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Death of an angel

  • Key Stage 3
  • Topical

Type: Activity
Learning Strategy: Data work
Topic: States of matter

This activity aims to show science skills put to use in a career. Students take on the role of forensic science technicians who are acting as expert witnesses for the murder of Angel. They have been asked to re-analyse evidence from the scene, to check whether there is enough evidence to support the murder conviction of her boyfriend Zane. To do this they carry out an blood spatter analysis is used to check whether the murder weapon was indeed a hammer. They also watch a demonstration of a blood viscosity test to check whether the time of death originally measured was accurate. Finally they report their findings to the lawyer representing Zane. The activity offers an opportunity to assess students’ understanding of: the ‘Particle model’ and ‘Evaluating evidence’.

This activity is part of a Department for Children, Schools and Families initiative to promote subject choice and careers in Science, Technology, Engineering and Maths (STEM) delivered by the Centre for Science Education at Sheffield Hallam University and VT Enterprise.

This activity is adapted from the Forensics unit of upd8’s exciting new 11-14 course - ‘wikid’. Find out more here .

Published: 3rd February 2009
Reviews & Comments: 3

Learning objectives

What we want students to understand:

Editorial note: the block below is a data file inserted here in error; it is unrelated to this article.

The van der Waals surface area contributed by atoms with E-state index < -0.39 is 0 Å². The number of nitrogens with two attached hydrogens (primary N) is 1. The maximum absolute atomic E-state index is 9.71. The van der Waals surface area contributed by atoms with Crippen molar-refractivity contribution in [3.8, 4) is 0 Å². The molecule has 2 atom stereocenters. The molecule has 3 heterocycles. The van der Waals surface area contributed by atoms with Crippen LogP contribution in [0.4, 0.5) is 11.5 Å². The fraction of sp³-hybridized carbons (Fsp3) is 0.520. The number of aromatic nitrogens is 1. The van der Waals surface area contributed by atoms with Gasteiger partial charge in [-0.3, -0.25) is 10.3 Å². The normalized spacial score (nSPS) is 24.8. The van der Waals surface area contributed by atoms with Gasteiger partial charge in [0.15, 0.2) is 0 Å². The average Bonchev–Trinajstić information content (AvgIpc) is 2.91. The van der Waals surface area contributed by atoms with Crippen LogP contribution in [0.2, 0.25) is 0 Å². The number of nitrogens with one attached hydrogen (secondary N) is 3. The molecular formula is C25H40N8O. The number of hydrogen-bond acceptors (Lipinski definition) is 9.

• A conclusion is reliable if similar results are obtained when the tests are repeated by different people.
• When conclusions are presented, the limitations of the evidence must be recognised.

What students will inquire into:

• How do forensics scientists get believable evidence?
• Is forensic evidence enough to prove guilt?

Try the activity

You will need Acrobat Reader installed to open the activity sheets.

Evidence from observations and experiments must be analysed and evaluated critically
(KS3 Programme of Study 2.2; Strategy Framework 1.2 e and f)

Running the activity

Full details in the downloadable teachers guide:
• Starter - the murder
• Blood spatter analysis
• Checking the pattern
• Blood viscosity analysis

Note there is an optional practical activity which requires a risk assessment.

News links

Forensic Science Society
The Forensic Science Society is the professional body for forensic scientists.
Forensic Science Service
The Forensic Science Service analyses more than 120,000 cases each year and employs The majority of forensic scientists in the United Kingdom.
Royal Society of Chemistry
The Royal Society of Chemistry provides an interesting case study of a young forensic scientist.
University of Kent
The University of Kent is one of many universities offering forensic science degrees. This page is entitled 'What can you do with a degree in forensic science?'
A good place to look for information on possible careers in STEM. Check out the site for information about forensics and how a science degree can take you to many places that link to forensics.
Case studies of some exciting careers using Science and Maths.
Search for forensics and find all the linked job families, qualification routes to a career linked to forensics and lots of other information.

Reviews & Comments

Write your online review to share your feedback and classroom tips with other teachers. How well does it work, how engaging is it, how did you use it, and how could it be improved?

Science KS3

Apr 15th, 2013

4 Star

excellent resource. Really engaged the pupils really got into the role of CSI's. Good introduction into reliability of evidence aND EVALUATION OF METHOD

Reviewer: Elizabeth Davy

Death of an angel

Mar 29th, 2012

5 Star

really good

Reviewer: Sana Mahmood

Fast Cars

Oct 20th, 2010

4 Star

Great resource but could you change the torque units on the graphs to read Nm instead of nm (nanometres) please?

Reviewer: Nick Wiffen